DOI: http://dx.doi.org/10.18203/2319-2003.ijbcp20171101

Adverse drug reaction to antiparkinson agents in Idiopathic Parkinson Disease: a prospective observational study in a Movement Disorder outpatient clinic

Firoz Thaha, Reneega Gangadhar, Thomas Iype, Reeja Rajan

Abstract


Background: Parkinson disease (PD) generally requires therapy for prolonged periods often with multiple drugs; drug-related adverse effects often add to the existing morbidity. Although, such ADRs are common, comprehensive information about their incidence, severity, and ultimate health effects are not available. The objective of the study was to analyze the pattern of occurrence of Adverse Drug Reactions (ADRs) in patients receiving anti-parkinson agents (APA) in a tertiary care hospital. We also aimed to assess the causality, severity and preventability of these ADRs.

Methods: This prospective, observational study with 6 month follow up was conducted among consecutive PD patients receiving anti parkinson agents attending the Movement disorder clinic of Neurology department between April 1st 2011 and September 30th 2012. Tools used were ADR Reporting form of National Pharmacovigilance centre, WHO causality scale, Hartwig and Siegel scale to assess severity and Schumock and Thornton scale to assess preventability of ADRs. Descriptive statistics was used and the values were expressed in numbers and percentages.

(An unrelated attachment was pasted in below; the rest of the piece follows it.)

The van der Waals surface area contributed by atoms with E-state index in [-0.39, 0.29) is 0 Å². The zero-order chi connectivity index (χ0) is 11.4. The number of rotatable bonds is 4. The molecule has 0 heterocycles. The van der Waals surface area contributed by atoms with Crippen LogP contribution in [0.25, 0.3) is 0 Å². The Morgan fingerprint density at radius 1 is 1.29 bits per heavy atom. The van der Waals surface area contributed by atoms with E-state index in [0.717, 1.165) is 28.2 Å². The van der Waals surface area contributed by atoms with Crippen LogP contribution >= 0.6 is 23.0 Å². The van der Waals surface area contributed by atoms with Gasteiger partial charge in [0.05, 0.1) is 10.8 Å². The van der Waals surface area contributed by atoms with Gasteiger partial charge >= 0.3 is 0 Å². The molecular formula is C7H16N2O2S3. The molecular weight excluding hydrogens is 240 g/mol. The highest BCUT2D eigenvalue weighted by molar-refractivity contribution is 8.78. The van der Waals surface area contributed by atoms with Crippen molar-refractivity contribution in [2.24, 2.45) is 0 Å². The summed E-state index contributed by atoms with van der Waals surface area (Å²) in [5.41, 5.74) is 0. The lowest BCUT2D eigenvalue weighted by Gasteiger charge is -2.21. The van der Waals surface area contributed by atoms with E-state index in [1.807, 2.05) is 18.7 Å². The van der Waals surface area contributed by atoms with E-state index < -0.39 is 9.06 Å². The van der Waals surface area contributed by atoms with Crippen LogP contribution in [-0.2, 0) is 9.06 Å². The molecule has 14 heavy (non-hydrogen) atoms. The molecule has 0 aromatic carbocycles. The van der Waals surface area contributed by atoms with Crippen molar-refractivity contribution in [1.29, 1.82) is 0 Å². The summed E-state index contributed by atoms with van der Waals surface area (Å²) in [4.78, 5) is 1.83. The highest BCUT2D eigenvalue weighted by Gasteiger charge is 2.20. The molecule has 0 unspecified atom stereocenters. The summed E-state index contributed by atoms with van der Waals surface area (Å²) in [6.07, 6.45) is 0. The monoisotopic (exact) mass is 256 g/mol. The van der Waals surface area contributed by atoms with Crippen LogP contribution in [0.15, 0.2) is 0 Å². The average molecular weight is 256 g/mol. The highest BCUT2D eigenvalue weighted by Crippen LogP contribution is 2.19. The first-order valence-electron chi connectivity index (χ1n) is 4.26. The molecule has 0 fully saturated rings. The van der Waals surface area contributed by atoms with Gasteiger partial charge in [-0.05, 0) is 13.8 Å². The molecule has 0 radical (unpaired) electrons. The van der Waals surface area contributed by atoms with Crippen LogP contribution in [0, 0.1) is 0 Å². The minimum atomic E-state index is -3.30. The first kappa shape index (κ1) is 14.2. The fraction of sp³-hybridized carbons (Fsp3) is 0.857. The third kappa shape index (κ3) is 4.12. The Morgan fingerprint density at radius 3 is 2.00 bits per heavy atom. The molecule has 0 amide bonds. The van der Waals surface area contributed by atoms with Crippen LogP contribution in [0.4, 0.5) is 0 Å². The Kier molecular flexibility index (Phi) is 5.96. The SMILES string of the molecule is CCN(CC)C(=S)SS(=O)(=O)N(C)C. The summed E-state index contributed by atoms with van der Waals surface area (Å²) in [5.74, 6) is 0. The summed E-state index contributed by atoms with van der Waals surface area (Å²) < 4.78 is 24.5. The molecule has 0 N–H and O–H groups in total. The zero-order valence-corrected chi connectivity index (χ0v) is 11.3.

Results: ADRs were experienced in 87 patients (82.1%) out of 106 patients and most of these patients were on combination therapy (66%). No gender difference in distribution of ADRs was observed. The most common reactions were sedation, dizziness, dry mouth and fatigue. The drug usage was in the order of pramipexole (58.4%), levodopa+carbidopa (55.7%), trihexyphenidyl (28.3%), entacapone (5.7%) and amantadine (7.5%). Majority of the ADRs were mild level 1 (71.1%). ADR was maximum with entacapone. Majority of ADRs belonged to the causality possible ADR category. All the ADRs came under the definitely or probably preventable category.

Conclusions: ADRs with antiparkinsonian drugs is common but mild and preventable.


Keywords


Adverse drug event, Causality, Observational study, Patient harm, Prospective studies

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References


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